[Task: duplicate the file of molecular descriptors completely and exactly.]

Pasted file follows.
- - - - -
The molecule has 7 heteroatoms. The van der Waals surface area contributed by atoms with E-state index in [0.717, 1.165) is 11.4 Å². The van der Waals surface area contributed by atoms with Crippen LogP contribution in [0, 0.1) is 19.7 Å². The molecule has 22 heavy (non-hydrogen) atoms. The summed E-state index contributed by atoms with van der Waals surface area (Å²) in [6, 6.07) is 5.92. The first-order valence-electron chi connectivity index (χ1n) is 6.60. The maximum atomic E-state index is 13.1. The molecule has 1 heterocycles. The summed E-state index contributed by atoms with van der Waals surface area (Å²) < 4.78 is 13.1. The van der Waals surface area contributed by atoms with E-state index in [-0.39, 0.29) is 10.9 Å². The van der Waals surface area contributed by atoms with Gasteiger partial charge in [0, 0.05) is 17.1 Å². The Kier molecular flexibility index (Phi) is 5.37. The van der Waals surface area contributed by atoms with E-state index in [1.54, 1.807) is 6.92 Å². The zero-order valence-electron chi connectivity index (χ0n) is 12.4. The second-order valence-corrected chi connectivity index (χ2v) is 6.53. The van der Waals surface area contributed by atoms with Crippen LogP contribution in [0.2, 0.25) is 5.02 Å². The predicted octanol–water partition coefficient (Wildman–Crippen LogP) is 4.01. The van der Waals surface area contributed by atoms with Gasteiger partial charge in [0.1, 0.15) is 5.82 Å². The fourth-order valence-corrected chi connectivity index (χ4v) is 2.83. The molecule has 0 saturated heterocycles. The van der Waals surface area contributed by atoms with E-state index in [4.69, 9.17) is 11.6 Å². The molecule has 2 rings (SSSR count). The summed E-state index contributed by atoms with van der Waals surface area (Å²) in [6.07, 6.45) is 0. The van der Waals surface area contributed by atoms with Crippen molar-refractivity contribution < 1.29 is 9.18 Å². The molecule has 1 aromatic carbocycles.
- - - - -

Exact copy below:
The molecule has 7 heteroatoms. The van der Waals surface area contributed by atoms with E-state index in [0.717, 1.165) is 11.4 Å². The van der Waals surface area contributed by atoms with Crippen LogP contribution in [0, 0.1) is 19.7 Å². The molecule has 22 heavy (non-hydrogen) atoms. The summed E-state index contributed by atoms with van der Waals surface area (Å²) in [6, 6.07) is 5.92. The first-order valence-electron chi connectivity index (χ1n) is 6.60. The maximum atomic E-state index is 13.1. The molecule has 1 heterocycles. The summed E-state index contributed by atoms with van der Waals surface area (Å²) < 4.78 is 13.1. The van der Waals surface area contributed by atoms with E-state index in [-0.39, 0.29) is 10.9 Å². The van der Waals surface area contributed by atoms with Gasteiger partial charge in [0, 0.05) is 17.1 Å². The Kier molecular flexibility index (Phi) is 5.37. The van der Waals surface area contributed by atoms with E-state index in [1.54, 1.807) is 6.92 Å². The zero-order valence-electron chi connectivity index (χ0n) is 12.4. The second-order valence-corrected chi connectivity index (χ2v) is 6.53. The van der Waals surface area contributed by atoms with Crippen LogP contribution in [0.2, 0.25) is 5.02 Å². The predicted octanol–water partition coefficient (Wildman–Crippen LogP) is 4.01. The van der Waals surface area contributed by atoms with Gasteiger partial charge in [0.1, 0.15) is 5.82 Å². The fourth-order valence-corrected chi connectivity index (χ4v) is 2.83. The molecule has 0 saturated heterocycles. The van der Waals surface area contributed by atoms with E-state index in [4.69, 9.17) is 11.6 Å². The molecule has 2 rings (SSSR count). The summed E-state index contributed by atoms with van der Waals surface area (Å²) in [6.07, 6.45) is 0. The van der Waals surface area contributed by atoms with Crippen molar-refractivity contribution < 1.29 is 9.18 Å². The molecule has 1 aromatic carbocycles.